CIT bankruptcy would bring $1 billion payment for Goldman; $2.3 billion loss for taxpayers
A report in the Financial Times' Sunday edition said that in the case of a Chapter 11 bankruptcy protection filing by the distraught commercial lender CIT Group files, the financial services provider Goldman Sachs Group will receive a $1 billion payment, while the US payers would have to bear a loss of $2.3 billion.
The Goldman Sachs' payment forms part of its $3 billion rescue package it extended to CIT in June last year.
This arrangement between Goldman and CIT came five months prior to the Treasury's $2.3 billion purchase of CIT preferred shares, under the federal government's Troubled Asset Relief Program (TARP).
According to the information forwarded by the inside sources, the terms of the agreement with Goldman state that in case CIT defaults or goes bankrupt, it "would be required to pay a make- whole amount" that totals $1 billion.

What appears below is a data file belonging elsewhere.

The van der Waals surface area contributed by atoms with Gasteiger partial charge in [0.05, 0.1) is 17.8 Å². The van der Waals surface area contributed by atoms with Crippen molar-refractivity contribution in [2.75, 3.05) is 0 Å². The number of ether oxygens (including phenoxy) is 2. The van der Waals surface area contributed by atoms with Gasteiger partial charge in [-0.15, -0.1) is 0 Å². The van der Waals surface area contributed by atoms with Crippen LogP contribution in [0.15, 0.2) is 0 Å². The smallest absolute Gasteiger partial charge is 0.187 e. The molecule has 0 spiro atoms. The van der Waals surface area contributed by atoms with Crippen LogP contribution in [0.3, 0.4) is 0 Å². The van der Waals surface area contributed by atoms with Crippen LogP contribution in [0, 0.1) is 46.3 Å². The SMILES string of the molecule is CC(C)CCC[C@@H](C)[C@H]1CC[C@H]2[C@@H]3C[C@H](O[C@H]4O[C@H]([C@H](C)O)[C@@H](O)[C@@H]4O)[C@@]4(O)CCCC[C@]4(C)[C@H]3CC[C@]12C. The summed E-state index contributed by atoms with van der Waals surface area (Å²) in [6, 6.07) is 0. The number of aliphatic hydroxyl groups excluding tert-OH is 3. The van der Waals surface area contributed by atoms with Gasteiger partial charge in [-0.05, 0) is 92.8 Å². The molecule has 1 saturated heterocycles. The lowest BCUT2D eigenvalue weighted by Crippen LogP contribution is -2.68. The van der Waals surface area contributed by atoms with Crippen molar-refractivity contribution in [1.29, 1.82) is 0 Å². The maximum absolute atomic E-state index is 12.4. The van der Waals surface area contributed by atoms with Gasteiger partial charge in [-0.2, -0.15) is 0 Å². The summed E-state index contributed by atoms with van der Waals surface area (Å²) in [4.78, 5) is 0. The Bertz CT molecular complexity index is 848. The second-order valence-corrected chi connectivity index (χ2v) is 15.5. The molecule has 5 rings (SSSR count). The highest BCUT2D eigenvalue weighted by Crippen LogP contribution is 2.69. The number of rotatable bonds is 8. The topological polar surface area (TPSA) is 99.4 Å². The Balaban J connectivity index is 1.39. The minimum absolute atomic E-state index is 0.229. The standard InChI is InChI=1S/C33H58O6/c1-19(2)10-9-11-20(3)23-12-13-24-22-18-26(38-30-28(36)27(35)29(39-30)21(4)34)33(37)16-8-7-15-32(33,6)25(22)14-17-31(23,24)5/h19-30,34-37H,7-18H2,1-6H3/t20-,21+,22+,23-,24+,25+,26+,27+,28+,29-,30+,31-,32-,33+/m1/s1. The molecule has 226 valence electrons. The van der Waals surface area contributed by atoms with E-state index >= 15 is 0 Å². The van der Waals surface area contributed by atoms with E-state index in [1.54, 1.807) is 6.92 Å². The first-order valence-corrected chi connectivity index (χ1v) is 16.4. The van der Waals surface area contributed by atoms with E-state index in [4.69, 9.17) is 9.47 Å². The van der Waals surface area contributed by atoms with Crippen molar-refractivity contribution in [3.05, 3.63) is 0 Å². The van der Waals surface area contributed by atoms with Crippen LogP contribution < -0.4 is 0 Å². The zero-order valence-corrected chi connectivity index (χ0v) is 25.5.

While CIT said last week that it would negotiate with Goldman about "an amendment to this facility," Goldman stated: "This would not be a windfall payment. The make-whole payment is simply the present value of the spread to be earned over the life of the facility."
Currently, CIT is endeavoring to restructure its capital composition, and has launched exchange offers for certain unsecured notes. A voluntary bankruptcy would be on the cards for the company if it fails to achieve the objectives of the proposed exchange offers.
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